Constance DeJong’s works propose no answers, offer no correctives, make no judgments. They are disciplined and smart, although that is not their purpose. They propose a transaction with the viewer devoted to contemplation, traversing self-interest and self-absorption for both artist and viewer. Quite simply, they stand for nothing but themselves. And if you are susceptible to them, they can draw you out of your daily preoccupations.
The mechanics of artistic influence are never straightforward. Most art is influenced by the ideology of previous art. Its artists create watered-down historicized permutations of their predecessor’s intentions. This has been the case, particularly, with minimalist sculpture. Constance DeJong, on the other hand has responded to the suppressed, often denied, and ever-present poetry of minimalist practice by creating a body of work that not only carries on the rigor of the practice but forces us to re-consider the stated intentions of her predecessors. This is a job worth doing and, even if it weren’t, DeJong has created work worth seeing and thinking about under any circumstances.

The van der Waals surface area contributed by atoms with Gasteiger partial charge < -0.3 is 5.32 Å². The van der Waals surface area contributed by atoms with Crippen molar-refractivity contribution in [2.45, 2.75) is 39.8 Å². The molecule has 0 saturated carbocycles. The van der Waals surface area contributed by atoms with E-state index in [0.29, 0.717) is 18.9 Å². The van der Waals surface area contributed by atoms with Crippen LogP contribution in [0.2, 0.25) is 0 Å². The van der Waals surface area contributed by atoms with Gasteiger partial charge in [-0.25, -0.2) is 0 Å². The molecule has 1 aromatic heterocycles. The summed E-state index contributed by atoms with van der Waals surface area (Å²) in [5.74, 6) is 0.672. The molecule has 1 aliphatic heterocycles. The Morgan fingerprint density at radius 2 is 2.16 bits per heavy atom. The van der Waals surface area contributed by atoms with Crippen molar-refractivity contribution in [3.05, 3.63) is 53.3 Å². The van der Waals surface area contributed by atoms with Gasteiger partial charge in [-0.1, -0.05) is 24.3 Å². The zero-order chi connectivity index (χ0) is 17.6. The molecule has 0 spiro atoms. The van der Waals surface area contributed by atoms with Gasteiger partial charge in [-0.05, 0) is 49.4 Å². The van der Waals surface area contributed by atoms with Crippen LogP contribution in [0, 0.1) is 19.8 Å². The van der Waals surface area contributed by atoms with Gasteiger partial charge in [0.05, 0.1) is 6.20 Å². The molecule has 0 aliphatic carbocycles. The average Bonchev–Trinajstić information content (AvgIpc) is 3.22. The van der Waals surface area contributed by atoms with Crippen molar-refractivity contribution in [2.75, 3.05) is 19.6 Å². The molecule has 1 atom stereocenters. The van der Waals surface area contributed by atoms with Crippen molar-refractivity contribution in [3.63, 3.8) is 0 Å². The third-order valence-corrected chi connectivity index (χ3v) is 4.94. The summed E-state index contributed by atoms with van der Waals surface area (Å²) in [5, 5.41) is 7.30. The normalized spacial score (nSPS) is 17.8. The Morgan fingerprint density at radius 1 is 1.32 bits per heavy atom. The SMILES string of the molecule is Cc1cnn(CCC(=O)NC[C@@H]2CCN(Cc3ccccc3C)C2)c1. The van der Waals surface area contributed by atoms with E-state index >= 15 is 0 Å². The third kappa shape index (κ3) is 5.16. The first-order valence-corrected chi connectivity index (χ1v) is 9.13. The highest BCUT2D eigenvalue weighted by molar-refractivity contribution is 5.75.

To learn more about Constance, visit her website.